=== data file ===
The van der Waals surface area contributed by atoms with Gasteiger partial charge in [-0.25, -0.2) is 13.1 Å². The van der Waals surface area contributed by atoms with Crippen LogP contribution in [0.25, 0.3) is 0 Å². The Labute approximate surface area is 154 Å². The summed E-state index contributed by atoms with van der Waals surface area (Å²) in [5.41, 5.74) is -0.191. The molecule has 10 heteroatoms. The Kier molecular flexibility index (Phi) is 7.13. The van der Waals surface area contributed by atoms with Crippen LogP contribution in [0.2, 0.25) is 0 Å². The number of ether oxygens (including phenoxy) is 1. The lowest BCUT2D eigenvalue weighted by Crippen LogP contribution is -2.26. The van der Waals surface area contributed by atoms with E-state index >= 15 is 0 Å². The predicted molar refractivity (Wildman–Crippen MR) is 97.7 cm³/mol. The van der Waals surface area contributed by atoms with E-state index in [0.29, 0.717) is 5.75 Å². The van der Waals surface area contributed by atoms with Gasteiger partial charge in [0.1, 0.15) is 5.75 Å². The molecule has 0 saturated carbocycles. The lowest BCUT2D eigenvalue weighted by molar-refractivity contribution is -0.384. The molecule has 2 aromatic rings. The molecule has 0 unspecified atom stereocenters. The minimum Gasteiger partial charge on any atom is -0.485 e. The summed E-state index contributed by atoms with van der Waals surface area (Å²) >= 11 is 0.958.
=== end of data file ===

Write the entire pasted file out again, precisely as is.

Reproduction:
The van der Waals surface area contributed by atoms with Gasteiger partial charge in [-0.25, -0.2) is 13.1 Å². The van der Waals surface area contributed by atoms with Crippen LogP contribution in [0.25, 0.3) is 0 Å². The Labute approximate surface area is 154 Å². The summed E-state index contributed by atoms with van der Waals surface area (Å²) in [5.41, 5.74) is -0.191. The molecule has 10 heteroatoms. The Kier molecular flexibility index (Phi) is 7.13. The van der Waals surface area contributed by atoms with Crippen LogP contribution in [0.2, 0.25) is 0 Å². The number of ether oxygens (including phenoxy) is 1. The lowest BCUT2D eigenvalue weighted by Crippen LogP contribution is -2.26. The van der Waals surface area contributed by atoms with E-state index >= 15 is 0 Å². The predicted molar refractivity (Wildman–Crippen MR) is 97.7 cm³/mol. The van der Waals surface area contributed by atoms with E-state index in [0.29, 0.717) is 5.75 Å². The van der Waals surface area contributed by atoms with Gasteiger partial charge in [0.1, 0.15) is 5.75 Å². The molecule has 0 saturated carbocycles. The lowest BCUT2D eigenvalue weighted by molar-refractivity contribution is -0.384. The molecule has 2 aromatic rings. The molecule has 0 unspecified atom stereocenters. The minimum Gasteiger partial charge on any atom is -0.485 e. The summed E-state index contributed by atoms with van der Waals surface area (Å²) >= 11 is 0.958.